Sustainability labels must be accurate and complete if they are to drive green goals

Mandatory sustainability labelling for clothing and footwear is on the table as part of the European Union’s shift to a climate neutral and circular economy. But problems with how sustainability is measured risk a loss of credibility with consumers.

Inspired by successful examples in other sectors, the EU’s intent is to offer consumers information about the green credentials of clothes and shoes at point of purchase.  This would in turn encourage brands and retailers to offer products that are designed to be more energy-efficient, durable, reusable, repairable and recyclable.

Currently, however, the way sustainability is counted makes it impossible for natural fibres to receive a positive score.

Make the Label Count

“A credible sustainability label has the potential to make the industry greener and empower EU consumers to make informed choices,” says Dalena White, Secretary General of the International Wool Textile Organisation (IWTO) and Co-Spokesperson for Make the Label Count campaign, along with Livia Firth of Eco-Age.

“We are very excited that the textile industry will be regulated in the near future and that proposed legislation will assist concerned consumers to make responsible decisions.

“EU policy makers have a crucial role to play in ensuring that labelling is supported by a system that presents a level playing field for all fibres by considering the full impacts of each garment’s life cycle.”

Where We Need to Measure Up

As it stands today, sustainability labelling does not account for crucial environmental impacts that sit at the forefront of EU policy:

The adverse effects of microplastic pollution, a known side effect of wearing and washing synthetic clothing, is absent from the scoring.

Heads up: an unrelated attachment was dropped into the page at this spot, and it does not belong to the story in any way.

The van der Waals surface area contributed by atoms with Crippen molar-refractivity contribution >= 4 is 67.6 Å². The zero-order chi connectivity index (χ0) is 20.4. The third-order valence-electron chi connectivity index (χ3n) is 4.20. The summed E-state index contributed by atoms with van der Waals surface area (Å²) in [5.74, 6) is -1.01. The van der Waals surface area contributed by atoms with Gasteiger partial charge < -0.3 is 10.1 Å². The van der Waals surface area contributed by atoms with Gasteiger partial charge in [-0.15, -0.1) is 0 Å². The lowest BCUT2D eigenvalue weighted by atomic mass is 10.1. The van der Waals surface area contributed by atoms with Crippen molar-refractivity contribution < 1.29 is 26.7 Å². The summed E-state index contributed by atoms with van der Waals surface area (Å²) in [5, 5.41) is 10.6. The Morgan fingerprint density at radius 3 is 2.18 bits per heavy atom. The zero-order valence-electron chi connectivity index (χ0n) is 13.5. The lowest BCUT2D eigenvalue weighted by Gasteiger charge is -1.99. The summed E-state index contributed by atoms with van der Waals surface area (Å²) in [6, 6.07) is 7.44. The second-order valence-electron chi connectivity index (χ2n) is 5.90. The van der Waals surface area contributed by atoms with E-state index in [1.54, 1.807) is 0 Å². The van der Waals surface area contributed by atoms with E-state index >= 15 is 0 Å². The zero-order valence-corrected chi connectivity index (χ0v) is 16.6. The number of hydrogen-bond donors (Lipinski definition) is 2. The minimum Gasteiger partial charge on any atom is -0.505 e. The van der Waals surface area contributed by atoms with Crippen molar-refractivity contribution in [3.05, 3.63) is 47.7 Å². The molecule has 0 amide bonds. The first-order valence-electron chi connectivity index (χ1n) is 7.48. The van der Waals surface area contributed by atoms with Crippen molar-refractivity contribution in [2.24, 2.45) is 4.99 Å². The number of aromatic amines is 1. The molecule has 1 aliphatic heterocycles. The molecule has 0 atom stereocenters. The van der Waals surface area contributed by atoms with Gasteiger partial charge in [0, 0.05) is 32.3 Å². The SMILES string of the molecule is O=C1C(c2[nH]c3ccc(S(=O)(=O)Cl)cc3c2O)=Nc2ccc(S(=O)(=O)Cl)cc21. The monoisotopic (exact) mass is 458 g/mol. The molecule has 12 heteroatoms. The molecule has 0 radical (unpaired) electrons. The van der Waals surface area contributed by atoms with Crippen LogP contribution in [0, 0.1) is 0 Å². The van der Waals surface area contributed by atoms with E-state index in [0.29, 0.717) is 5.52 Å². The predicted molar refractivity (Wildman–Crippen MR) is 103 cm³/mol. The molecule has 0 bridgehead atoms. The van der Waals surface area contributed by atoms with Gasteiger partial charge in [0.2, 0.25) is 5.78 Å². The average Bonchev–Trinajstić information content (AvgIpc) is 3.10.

While all garments shed microfibres through laundering and daily wear, only synthetic garments made from fossil fuels discharge microplastic fibres. Microplastic pollution contaminates both terrestrial and marine environments and has entered the food chain. Scientific studies have shown that one typical 5-kilogram wash of fossil fuel-based garments can release as many as 6 million microplastic fibres.

The full environmental cost of fossil fuels is omitted from the scoring.

Accounting for synthetic fibres commences at extraction at the well-head, rather than the raw material formation. This leaves out all the impacts from the formation of the base material of synthetic fibres, crude oil. These impacts include greenhouse gas emissions, land use and water use.

Conversely, accounting for natural fibres begins with their formation on the farm, and all of those impacts are included in the scoring.

At a time when many industries are recognizing the impacts of and moving away from fossil fuels, the full environmental impacts of the formation of crude oil must be accounted for in this context.

Read more on POLITICO Europe: A question of credibility — the EU’s green transition for textiles

Circular and Social

True sustainability means products are made from renewable raw materials.

The circular attributes of natural fibres, such as renewability at the start-of-life, high levels of reuse and recycling during life, and biodegradability at end-of-life are not counted or only minimally counted in the current system of scoring.

Another obvious omission is the consideration of social impacts throughout the supply chain.

Make the Label Count – Campaign Launch

The Make the Label Count Campaign brings together an international coalition of organisations in an appeal for credibility in sustainability labelling for clothing. Learn more at

Register here to join the campaign launch on 13 October, 11:00-13:00 CEST in Brussels and online.

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